WHAT WAS THE REASON FOR THE GREEN MARITIME METHANOL PROJECT?

‘There’s a lot of uncertainty in the shipping industry. Numerous organisations and authorities impose ambitious requirements or targets for 10, 20 years down the line. But newly built ships have an economic lifespan of 25 years. So if you're an owner and you’re building a ship now, you have to consider all those new requirements and technologies, even though there are still so many uncertainties. In ten years’ time, for instance, can you even enter the port of Rotterdam with the ship you’ll be building next year, using the latest technologies? Also, in Europe in particular, social pressure on businesses to proactively engage themselves in sustainability is growing. We want to contribute to shaping sustainable shipping and removing uncertainties among owners by studying the possibilities with our customers and third parties.’

JOOST SCHAPENDONK

Director Marketing & Technology
Pon Power

GREEN MARITIME METHANOL PROJECT

One of those initiatives is participation in the Green Maritime Methanol Project, in which Pon Power and knowledge institutions, fellow engine suppliers, the methanol industry, class societies and shipping companies examine the possibilities of methanol as a shipping fuel. We asked Joost Schapendonk, Marketing & Technology Director at Pon Power, about the ins and outs of this project

The Netherlands are in the middle of the energy transition. The maritime industry is also aware of the fact that a lot of changes are afoot and that diesel is on its way out as a fuel. Parties are looking for alternatives, both in the Netherlands and abroad. Pon Power carries out its ambition to be the front runner in making shipping sustainable in various ways.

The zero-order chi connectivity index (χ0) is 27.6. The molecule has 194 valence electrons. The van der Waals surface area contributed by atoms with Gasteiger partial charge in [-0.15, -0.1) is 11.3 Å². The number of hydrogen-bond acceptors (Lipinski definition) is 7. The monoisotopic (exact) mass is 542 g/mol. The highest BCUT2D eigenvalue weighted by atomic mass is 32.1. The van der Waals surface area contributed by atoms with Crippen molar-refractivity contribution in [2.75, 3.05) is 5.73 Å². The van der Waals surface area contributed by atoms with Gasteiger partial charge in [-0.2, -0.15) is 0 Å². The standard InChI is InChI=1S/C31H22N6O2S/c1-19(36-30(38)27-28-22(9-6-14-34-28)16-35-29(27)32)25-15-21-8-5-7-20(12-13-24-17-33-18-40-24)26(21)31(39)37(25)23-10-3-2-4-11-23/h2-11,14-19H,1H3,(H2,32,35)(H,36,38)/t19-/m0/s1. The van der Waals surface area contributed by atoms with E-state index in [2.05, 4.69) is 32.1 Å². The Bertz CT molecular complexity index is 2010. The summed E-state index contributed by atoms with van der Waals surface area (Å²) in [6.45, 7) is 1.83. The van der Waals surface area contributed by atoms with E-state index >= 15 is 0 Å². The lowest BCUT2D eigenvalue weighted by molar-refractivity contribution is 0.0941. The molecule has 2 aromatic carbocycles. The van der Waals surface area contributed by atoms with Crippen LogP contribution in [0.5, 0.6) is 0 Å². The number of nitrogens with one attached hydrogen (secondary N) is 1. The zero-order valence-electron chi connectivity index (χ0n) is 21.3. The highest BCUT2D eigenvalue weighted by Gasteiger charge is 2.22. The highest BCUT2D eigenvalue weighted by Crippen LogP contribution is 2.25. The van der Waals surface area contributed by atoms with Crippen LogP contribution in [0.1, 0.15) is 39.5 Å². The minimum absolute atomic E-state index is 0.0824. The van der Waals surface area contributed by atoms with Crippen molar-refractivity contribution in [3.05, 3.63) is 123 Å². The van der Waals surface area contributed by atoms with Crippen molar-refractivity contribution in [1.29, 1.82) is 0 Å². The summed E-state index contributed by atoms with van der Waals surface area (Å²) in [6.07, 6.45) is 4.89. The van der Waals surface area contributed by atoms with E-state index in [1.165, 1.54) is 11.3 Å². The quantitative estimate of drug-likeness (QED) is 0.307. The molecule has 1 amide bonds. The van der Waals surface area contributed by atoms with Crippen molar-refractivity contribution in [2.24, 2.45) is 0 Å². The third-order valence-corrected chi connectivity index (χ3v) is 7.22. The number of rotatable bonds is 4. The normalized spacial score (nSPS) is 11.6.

INTERVIEW

JOOST SCHAPENDONK

METHANOL

On the road to emission-free shipping?

THE HOLY GRAIL

The Netherlands are in the middle of the energy transition. The maritime industry is also aware of the fact that a lot of changes are afoot and that diesel is on its way out as a fuel. Parties are looking for alternatives, both in the Netherlands and abroad. Pon Power carries out its ambition to be the front runner in making shipping sustainable in various ways.

WHAT WAS THE REASON FOR THE GREEN MARITIME METHANOL PROJECT?

‘There’s a lot of uncertainty in the shipping industry. Numerous organisations and authorities impose ambitious requirements or targets for 10, 20 years down the line. But newly built ships have an economic lifespan of 25 years. So if you're an owner and you’re building a ship now, you have to consider all those new requirements and technologies, even though there are still so many uncertainties. In ten years’ time, for instance, can you even enter the port of Rotterdam with the ship you’ll be building next year, using the latest technologies? Also, in Europe in particular, social pressure on businesses to proactively engage themselves in sustainability is growing. We want to contribute to shaping sustainable shipping and removing uncertainties among owners by studying the possibilities with our customers and third parties.’

IF THERE ARE SO MANY PARTIES THAT SUPPORT METHANOL, YOU SHOULD SUCCEED, RIGHT?

‘Everyone involved considered the facts, and we came to the conclusion that it could be one of the most promising alternatives. The biggest challenge now is the price of methanol and all the associated legislation, although the price is a matter of supply and demand. The government can direct prices by means of excise duties on diesel and subsidies on methanol. Ahead of that, we will be studying the technical implications of methanol.’